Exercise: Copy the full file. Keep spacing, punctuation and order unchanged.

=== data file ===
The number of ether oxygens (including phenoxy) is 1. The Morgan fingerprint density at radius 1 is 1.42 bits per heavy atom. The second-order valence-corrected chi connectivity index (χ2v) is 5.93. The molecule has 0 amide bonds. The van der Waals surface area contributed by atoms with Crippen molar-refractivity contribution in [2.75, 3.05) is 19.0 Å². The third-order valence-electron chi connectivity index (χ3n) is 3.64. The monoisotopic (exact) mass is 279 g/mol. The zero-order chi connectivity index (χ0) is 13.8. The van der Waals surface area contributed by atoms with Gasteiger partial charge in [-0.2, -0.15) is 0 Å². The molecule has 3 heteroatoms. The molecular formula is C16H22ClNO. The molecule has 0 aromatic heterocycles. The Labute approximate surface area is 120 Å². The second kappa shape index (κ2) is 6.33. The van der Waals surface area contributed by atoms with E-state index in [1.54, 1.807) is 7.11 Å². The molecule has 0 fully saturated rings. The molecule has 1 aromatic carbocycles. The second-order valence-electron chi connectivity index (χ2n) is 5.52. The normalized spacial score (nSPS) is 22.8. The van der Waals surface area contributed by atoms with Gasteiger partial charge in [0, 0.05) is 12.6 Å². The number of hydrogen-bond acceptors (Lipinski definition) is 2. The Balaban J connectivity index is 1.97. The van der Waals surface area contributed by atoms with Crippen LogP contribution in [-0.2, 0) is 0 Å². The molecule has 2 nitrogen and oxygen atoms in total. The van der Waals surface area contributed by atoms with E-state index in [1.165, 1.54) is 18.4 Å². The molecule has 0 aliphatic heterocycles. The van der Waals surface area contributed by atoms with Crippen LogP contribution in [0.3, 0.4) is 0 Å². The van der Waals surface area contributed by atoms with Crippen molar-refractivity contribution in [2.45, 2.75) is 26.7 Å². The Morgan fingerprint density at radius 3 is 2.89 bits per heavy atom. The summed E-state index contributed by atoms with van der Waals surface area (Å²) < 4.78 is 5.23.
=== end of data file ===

The number of ether oxygens (including phenoxy) is 1. The Morgan fingerprint density at radius 1 is 1.42 bits per heavy atom. The second-order valence-corrected chi connectivity index (χ2v) is 5.93. The molecule has 0 amide bonds. The van der Waals surface area contributed by atoms with Crippen molar-refractivity contribution in [2.75, 3.05) is 19.0 Å². The third-order valence-electron chi connectivity index (χ3n) is 3.64. The monoisotopic (exact) mass is 279 g/mol. The zero-order chi connectivity index (χ0) is 13.8. The van der Waals surface area contributed by atoms with Gasteiger partial charge in [-0.2, -0.15) is 0 Å². The molecule has 3 heteroatoms. The molecular formula is C16H22ClNO. The molecule has 0 aromatic heterocycles. The Labute approximate surface area is 120 Å². The second kappa shape index (κ2) is 6.33. The van der Waals surface area contributed by atoms with E-state index in [1.54, 1.807) is 7.11 Å². The molecule has 0 fully saturated rings. The molecule has 1 aromatic carbocycles. The second-order valence-electron chi connectivity index (χ2n) is 5.52. The normalized spacial score (nSPS) is 22.8. The van der Waals surface area contributed by atoms with Gasteiger partial charge in [0, 0.05) is 12.6 Å². The number of hydrogen-bond acceptors (Lipinski definition) is 2. The Balaban J connectivity index is 1.97. The van der Waals surface area contributed by atoms with Crippen LogP contribution in [-0.2, 0) is 0 Å². The molecule has 2 nitrogen and oxygen atoms in total. The van der Waals surface area contributed by atoms with E-state index in [1.165, 1.54) is 18.4 Å². The molecule has 0 aliphatic heterocycles. The van der Waals surface area contributed by atoms with Crippen LogP contribution in [0.3, 0.4) is 0 Å². The van der Waals surface area contributed by atoms with Crippen molar-refractivity contribution in [2.45, 2.75) is 26.7 Å². The Morgan fingerprint density at radius 3 is 2.89 bits per heavy atom. The summed E-state index contributed by atoms with van der Waals surface area (Å²) < 4.78 is 5.23.